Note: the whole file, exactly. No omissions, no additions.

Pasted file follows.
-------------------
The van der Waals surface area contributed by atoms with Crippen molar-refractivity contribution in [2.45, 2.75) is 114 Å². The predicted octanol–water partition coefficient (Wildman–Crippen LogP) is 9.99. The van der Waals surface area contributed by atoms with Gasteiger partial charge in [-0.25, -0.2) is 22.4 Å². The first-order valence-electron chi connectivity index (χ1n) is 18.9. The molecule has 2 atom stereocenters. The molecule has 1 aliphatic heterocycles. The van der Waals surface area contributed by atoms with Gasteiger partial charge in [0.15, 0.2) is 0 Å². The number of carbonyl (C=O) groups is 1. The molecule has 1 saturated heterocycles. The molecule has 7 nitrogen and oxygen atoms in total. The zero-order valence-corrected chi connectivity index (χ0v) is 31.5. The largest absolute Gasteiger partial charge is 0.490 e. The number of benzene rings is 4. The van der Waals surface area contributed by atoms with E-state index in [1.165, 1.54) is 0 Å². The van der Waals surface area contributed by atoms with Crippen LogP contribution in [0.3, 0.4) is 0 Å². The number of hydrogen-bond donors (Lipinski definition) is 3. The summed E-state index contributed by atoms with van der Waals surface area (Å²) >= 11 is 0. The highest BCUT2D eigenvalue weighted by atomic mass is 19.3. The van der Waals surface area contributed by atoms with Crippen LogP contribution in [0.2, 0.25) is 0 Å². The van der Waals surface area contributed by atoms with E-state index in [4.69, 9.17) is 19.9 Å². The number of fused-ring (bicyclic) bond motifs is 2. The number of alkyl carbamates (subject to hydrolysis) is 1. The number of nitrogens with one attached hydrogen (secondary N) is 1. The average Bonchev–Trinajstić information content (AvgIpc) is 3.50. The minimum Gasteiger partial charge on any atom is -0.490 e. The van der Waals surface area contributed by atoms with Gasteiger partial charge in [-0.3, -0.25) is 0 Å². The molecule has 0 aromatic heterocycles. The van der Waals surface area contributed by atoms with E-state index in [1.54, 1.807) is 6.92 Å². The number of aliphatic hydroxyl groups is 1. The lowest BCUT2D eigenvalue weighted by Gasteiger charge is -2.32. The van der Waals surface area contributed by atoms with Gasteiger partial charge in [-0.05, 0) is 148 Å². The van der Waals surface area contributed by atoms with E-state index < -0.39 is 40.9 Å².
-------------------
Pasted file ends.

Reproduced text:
The van der Waals surface area contributed by atoms with Crippen molar-refractivity contribution in [2.45, 2.75) is 114 Å². The predicted octanol–water partition coefficient (Wildman–Crippen LogP) is 9.99. The van der Waals surface area contributed by atoms with Gasteiger partial charge in [-0.25, -0.2) is 22.4 Å². The first-order valence-electron chi connectivity index (χ1n) is 18.9. The molecule has 2 atom stereocenters. The molecule has 1 aliphatic heterocycles. The van der Waals surface area contributed by atoms with Gasteiger partial charge in [0.15, 0.2) is 0 Å². The number of carbonyl (C=O) groups is 1. The molecule has 1 saturated heterocycles. The molecule has 7 nitrogen and oxygen atoms in total. The zero-order valence-corrected chi connectivity index (χ0v) is 31.5. The largest absolute Gasteiger partial charge is 0.490 e. The number of benzene rings is 4. The van der Waals surface area contributed by atoms with E-state index in [1.165, 1.54) is 0 Å². The van der Waals surface area contributed by atoms with Crippen LogP contribution in [0.3, 0.4) is 0 Å². The number of hydrogen-bond donors (Lipinski definition) is 3. The summed E-state index contributed by atoms with van der Waals surface area (Å²) >= 11 is 0. The highest BCUT2D eigenvalue weighted by atomic mass is 19.3. The van der Waals surface area contributed by atoms with Crippen LogP contribution in [0.2, 0.25) is 0 Å². The van der Waals surface area contributed by atoms with E-state index in [4.69, 9.17) is 19.9 Å². The number of fused-ring (bicyclic) bond motifs is 2. The number of alkyl carbamates (subject to hydrolysis) is 1. The number of nitrogens with one attached hydrogen (secondary N) is 1. The average Bonchev–Trinajstić information content (AvgIpc) is 3.50. The minimum Gasteiger partial charge on any atom is -0.490 e. The van der Waals surface area contributed by atoms with Gasteiger partial charge in [-0.3, -0.25) is 0 Å². The molecule has 0 aromatic heterocycles. The van der Waals surface area contributed by atoms with E-state index in [1.54, 1.807) is 6.92 Å². The number of aliphatic hydroxyl groups is 1. The lowest BCUT2D eigenvalue weighted by Gasteiger charge is -2.32. The van der Waals surface area contributed by atoms with Gasteiger partial charge in [-0.05, 0) is 148 Å². The van der Waals surface area contributed by atoms with E-state index < -0.39 is 40.9 Å².